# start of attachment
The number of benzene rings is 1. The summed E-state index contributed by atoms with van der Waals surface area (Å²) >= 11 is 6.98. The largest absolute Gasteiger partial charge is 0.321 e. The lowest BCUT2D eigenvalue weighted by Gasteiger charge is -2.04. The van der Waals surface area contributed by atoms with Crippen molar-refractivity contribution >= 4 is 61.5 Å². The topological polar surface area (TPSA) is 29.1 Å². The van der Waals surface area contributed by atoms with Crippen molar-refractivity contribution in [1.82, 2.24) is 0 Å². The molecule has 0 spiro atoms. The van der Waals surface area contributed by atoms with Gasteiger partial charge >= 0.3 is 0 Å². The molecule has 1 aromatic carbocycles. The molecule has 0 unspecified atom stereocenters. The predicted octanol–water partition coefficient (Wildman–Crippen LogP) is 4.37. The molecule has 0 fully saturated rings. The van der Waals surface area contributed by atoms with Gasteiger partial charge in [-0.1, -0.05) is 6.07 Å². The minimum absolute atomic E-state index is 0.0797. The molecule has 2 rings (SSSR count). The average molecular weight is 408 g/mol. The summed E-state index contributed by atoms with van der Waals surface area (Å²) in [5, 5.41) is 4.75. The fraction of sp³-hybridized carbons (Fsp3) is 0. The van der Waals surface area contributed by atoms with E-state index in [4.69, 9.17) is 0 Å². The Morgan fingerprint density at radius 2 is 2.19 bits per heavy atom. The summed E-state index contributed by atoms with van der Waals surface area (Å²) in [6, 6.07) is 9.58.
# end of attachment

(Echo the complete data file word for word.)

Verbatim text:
The number of benzene rings is 1. The summed E-state index contributed by atoms with van der Waals surface area (Å²) >= 11 is 6.98. The largest absolute Gasteiger partial charge is 0.321 e. The lowest BCUT2D eigenvalue weighted by Gasteiger charge is -2.04. The van der Waals surface area contributed by atoms with Crippen molar-refractivity contribution >= 4 is 61.5 Å². The topological polar surface area (TPSA) is 29.1 Å². The van der Waals surface area contributed by atoms with Crippen molar-refractivity contribution in [1.82, 2.24) is 0 Å². The molecule has 0 spiro atoms. The van der Waals surface area contributed by atoms with Gasteiger partial charge >= 0.3 is 0 Å². The molecule has 1 aromatic carbocycles. The molecule has 0 unspecified atom stereocenters. The predicted octanol–water partition coefficient (Wildman–Crippen LogP) is 4.37. The molecule has 0 fully saturated rings. The van der Waals surface area contributed by atoms with Gasteiger partial charge in [-0.1, -0.05) is 6.07 Å². The minimum absolute atomic E-state index is 0.0797. The molecule has 2 rings (SSSR count). The average molecular weight is 408 g/mol. The summed E-state index contributed by atoms with van der Waals surface area (Å²) in [5, 5.41) is 4.75. The fraction of sp³-hybridized carbons (Fsp3) is 0. The van der Waals surface area contributed by atoms with E-state index in [4.69, 9.17) is 0 Å². The Morgan fingerprint density at radius 2 is 2.19 bits per heavy atom. The summed E-state index contributed by atoms with van der Waals surface area (Å²) in [6, 6.07) is 9.58.